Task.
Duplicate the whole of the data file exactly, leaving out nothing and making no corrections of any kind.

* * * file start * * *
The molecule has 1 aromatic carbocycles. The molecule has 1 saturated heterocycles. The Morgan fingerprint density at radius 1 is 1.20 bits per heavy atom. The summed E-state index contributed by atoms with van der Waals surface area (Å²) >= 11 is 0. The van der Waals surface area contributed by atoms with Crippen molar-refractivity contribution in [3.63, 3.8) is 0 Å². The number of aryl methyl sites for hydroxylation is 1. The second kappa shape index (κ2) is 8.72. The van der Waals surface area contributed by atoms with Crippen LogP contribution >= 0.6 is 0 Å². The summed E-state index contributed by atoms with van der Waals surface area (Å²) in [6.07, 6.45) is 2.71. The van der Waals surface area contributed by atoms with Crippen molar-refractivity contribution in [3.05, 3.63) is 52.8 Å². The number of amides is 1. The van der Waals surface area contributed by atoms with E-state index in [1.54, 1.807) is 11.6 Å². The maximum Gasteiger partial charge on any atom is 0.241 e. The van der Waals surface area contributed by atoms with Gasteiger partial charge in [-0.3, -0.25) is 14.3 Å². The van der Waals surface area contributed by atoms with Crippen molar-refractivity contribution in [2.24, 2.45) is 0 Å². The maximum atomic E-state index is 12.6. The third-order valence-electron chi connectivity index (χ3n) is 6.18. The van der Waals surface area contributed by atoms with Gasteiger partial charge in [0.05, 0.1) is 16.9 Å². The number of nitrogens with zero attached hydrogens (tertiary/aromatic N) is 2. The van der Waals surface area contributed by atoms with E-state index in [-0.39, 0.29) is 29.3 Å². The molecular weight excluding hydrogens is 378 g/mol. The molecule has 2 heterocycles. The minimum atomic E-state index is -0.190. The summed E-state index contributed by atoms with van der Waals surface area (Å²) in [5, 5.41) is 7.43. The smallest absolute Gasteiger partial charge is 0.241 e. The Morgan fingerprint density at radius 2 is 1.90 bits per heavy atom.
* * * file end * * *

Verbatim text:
The molecule has 1 aromatic carbocycles. The molecule has 1 saturated heterocycles. The Morgan fingerprint density at radius 1 is 1.20 bits per heavy atom. The summed E-state index contributed by atoms with van der Waals surface area (Å²) >= 11 is 0. The van der Waals surface area contributed by atoms with Crippen molar-refractivity contribution in [3.63, 3.8) is 0 Å². The number of aryl methyl sites for hydroxylation is 1. The second kappa shape index (κ2) is 8.72. The van der Waals surface area contributed by atoms with Crippen LogP contribution >= 0.6 is 0 Å². The summed E-state index contributed by atoms with van der Waals surface area (Å²) in [6.07, 6.45) is 2.71. The van der Waals surface area contributed by atoms with Crippen molar-refractivity contribution in [3.05, 3.63) is 52.8 Å². The number of amides is 1. The van der Waals surface area contributed by atoms with E-state index in [1.54, 1.807) is 11.6 Å². The maximum Gasteiger partial charge on any atom is 0.241 e. The van der Waals surface area contributed by atoms with Gasteiger partial charge in [-0.3, -0.25) is 14.3 Å². The van der Waals surface area contributed by atoms with Crippen molar-refractivity contribution in [2.24, 2.45) is 0 Å². The maximum atomic E-state index is 12.6. The third-order valence-electron chi connectivity index (χ3n) is 6.18. The van der Waals surface area contributed by atoms with Gasteiger partial charge in [0.05, 0.1) is 16.9 Å². The number of nitrogens with zero attached hydrogens (tertiary/aromatic N) is 2. The van der Waals surface area contributed by atoms with E-state index in [-0.39, 0.29) is 29.3 Å². The molecular weight excluding hydrogens is 378 g/mol. The molecule has 2 heterocycles. The minimum atomic E-state index is -0.190. The summed E-state index contributed by atoms with van der Waals surface area (Å²) in [5, 5.41) is 7.43. The smallest absolute Gasteiger partial charge is 0.241 e. The Morgan fingerprint density at radius 2 is 1.90 bits per heavy atom.